The development is also being promoted as “the nation’s first residential addiction treatment and research center connected to a major health system” – and not a moment too soon, according to Northwell Health, which counts 72,000 drug-overdose deaths in the country in 2017, including 500 on Long Island.

Taking the Lead: New York State will award nearly $1 million to Suffolk County Community College, one of three winners in the latest round of Albany’s Energy to Lead Competition, which challenges New York colleges and universities to develop plans for local clean-energy projects on their campuses and in their communities.

The Selden school – which will implement net-zero energy components during construction of its new Renewable Energy & STEM Center, including solar energy systems and “ground-source heat pumps” – joins the University of Rochester and the Rochester Institute of Technology as winners in this round of the semiannual competition. Previous winners include Bard College, SUNY University at Buffalo and SUNY Broome Community College, with each school snagging roughly $1 million.

Suffolk County Community College’s efforts are expected to eliminate about 227 metric tons of greenhouse-gas emissions annually – proof-positive that SCCC is “committed to advancing and demonstrating clean-energy and innovative initiatives on campus, in the classroom and in our communities,” according to College President Shaun McKay.

 

TOP OF THE SITE

Quantum of solace: Take comfort, digital networkers – a crack team of Stony Brook University quantum-memory experts is gearing up to battle 21st century hackers.

Race to the top: Long Island’s first-ever pitch night exclusively for minority entrepreneurs attempts to shine a light on an untapped innovation resource.

The beginning of the Enzo: Farmingdale’s Enzo Biochem had a tough fiscal year – but several promising developments have the life-sciences ace thinking big.

 

ICYMI

The Sands man at Stony Brook Medicine, SUNY-Old Westbury in unexplored enrollment waters and Intelligent Product Solutions at the sports desk.

 

STUFF WE’RE READING

Favoring the bold: Entrepreneur.com finds inspiration in the biggest risk-taking entrepreneurs of 2018, from Elon Musk to General Motors to Chance the Rapper.

Trumping innovation, once again: Forbes explains how the Trump administration’s new drug-pricing strategy hamstrings American innovation.

The people have spoken: Newsday checks in with 24,000 regional employees to rank Long Island’s top workplaces.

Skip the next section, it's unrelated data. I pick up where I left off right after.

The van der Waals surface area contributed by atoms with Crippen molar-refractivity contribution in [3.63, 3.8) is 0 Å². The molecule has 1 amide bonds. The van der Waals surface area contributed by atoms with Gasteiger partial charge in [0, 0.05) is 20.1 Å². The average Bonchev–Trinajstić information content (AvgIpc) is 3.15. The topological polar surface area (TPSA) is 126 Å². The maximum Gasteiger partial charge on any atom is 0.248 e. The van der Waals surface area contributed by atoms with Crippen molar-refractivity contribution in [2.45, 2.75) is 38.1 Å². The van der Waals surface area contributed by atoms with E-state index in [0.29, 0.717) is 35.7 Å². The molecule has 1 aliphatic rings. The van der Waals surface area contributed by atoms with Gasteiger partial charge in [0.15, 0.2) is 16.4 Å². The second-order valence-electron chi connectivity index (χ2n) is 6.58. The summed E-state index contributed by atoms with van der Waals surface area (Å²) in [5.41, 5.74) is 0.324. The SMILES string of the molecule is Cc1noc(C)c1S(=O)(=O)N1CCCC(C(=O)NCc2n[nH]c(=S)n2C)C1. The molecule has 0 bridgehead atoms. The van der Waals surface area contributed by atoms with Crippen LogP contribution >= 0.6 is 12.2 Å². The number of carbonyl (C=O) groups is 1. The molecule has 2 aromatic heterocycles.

ON THE MOVE

+ Lisa Vaccaro has been appointed to the Northeast advisory board of Medford-based Canine Companions for Independence. She is of counsel concentrating in the areas of finance and corporate law at Uniondale-based Farrell Fritz.

+ Kevin Mulligan has been hired as an executive consultant and business-development manager at Mineola-based McBride Consulting & Business Development Group. He previously served as director of business development for Sidney Bowne & Sons LLP.

+ Stephen LaMagna has been named to the board of directors of the Hempstead-based EAC Network. He’s a founding partner of Garden City-based Martello & LaMagna.

+ Greg Freedman has been hired as special counsel in general liability at Garden City-based Goldberg Segalla. He was previously staff counsel at National General Insurance in Garden City.

+ Ahmad Abdelaziz has been hired as an associate in no-fault law and litigation at Lake Success-based Russell Friedman Law Group. He was previously an associate at Melville-based Bryan L. Salamone & Associates.

+ Gregg Kligman has been hired as an associate in employment law at Garden City-based Meyer, Suozzi, English & Klein. He was previously an associate at Fox Rothschild in Manhattan.

 

BELOW THE FOLD

Baked good: Because pie makes everything better, these bakers are lifting their communities with some positive slices of life.

Sweet science: Because nobody likes everything, BuzzFeed breaks down the art of post-Halloween candy-trading.

Old tricks: Because society doesn’t have bigger things to worry about, some states have put legal age limits on trick-or-treaters.

New treats: Because we still can’t find this elusive “free news,” please remember to support the great firms that support Innovate LI, including EisnerAmper (why, yes … that is Steve Kreit’s firm!).